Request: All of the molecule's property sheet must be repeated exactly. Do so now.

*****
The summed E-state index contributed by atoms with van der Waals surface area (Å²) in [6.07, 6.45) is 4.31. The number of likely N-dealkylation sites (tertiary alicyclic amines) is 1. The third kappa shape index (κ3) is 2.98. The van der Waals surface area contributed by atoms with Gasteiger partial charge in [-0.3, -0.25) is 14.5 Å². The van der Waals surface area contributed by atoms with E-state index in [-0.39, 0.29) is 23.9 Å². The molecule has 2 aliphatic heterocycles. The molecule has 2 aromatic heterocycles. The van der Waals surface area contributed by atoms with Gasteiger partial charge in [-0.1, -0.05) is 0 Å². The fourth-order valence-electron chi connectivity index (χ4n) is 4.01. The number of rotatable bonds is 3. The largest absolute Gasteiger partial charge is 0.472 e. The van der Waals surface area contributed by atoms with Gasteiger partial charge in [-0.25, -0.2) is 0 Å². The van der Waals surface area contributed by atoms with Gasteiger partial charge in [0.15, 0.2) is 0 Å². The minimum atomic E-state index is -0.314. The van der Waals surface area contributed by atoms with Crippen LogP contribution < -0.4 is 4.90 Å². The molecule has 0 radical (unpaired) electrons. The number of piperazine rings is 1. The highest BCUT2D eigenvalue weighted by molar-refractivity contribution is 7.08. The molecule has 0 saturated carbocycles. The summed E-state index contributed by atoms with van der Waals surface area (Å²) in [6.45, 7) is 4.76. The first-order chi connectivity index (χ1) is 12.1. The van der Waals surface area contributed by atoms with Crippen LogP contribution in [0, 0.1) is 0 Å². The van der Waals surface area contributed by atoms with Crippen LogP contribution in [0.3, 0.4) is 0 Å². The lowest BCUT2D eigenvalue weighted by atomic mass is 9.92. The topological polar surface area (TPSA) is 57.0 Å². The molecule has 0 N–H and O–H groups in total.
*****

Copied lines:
The summed E-state index contributed by atoms with van der Waals surface area (Å²) in [6.07, 6.45) is 4.31. The number of likely N-dealkylation sites (tertiary alicyclic amines) is 1. The third kappa shape index (κ3) is 2.98. The van der Waals surface area contributed by atoms with Gasteiger partial charge in [-0.3, -0.25) is 14.5 Å². The van der Waals surface area contributed by atoms with E-state index in [-0.39, 0.29) is 23.9 Å². The molecule has 2 aliphatic heterocycles. The molecule has 2 aromatic heterocycles. The van der Waals surface area contributed by atoms with Gasteiger partial charge in [-0.1, -0.05) is 0 Å². The fourth-order valence-electron chi connectivity index (χ4n) is 4.01. The number of rotatable bonds is 3. The largest absolute Gasteiger partial charge is 0.472 e. The van der Waals surface area contributed by atoms with Gasteiger partial charge in [-0.25, -0.2) is 0 Å². The van der Waals surface area contributed by atoms with Gasteiger partial charge in [0.15, 0.2) is 0 Å². The minimum atomic E-state index is -0.314. The van der Waals surface area contributed by atoms with Crippen LogP contribution < -0.4 is 4.90 Å². The molecule has 0 radical (unpaired) electrons. The number of piperazine rings is 1. The highest BCUT2D eigenvalue weighted by molar-refractivity contribution is 7.08. The molecule has 0 saturated carbocycles. The summed E-state index contributed by atoms with van der Waals surface area (Å²) in [6.45, 7) is 4.76. The first-order chi connectivity index (χ1) is 12.1. The van der Waals surface area contributed by atoms with Crippen LogP contribution in [0, 0.1) is 0 Å². The van der Waals surface area contributed by atoms with Crippen LogP contribution in [0.3, 0.4) is 0 Å². The lowest BCUT2D eigenvalue weighted by atomic mass is 9.92. The topological polar surface area (TPSA) is 57.0 Å². The molecule has 0 N–H and O–H groups in total.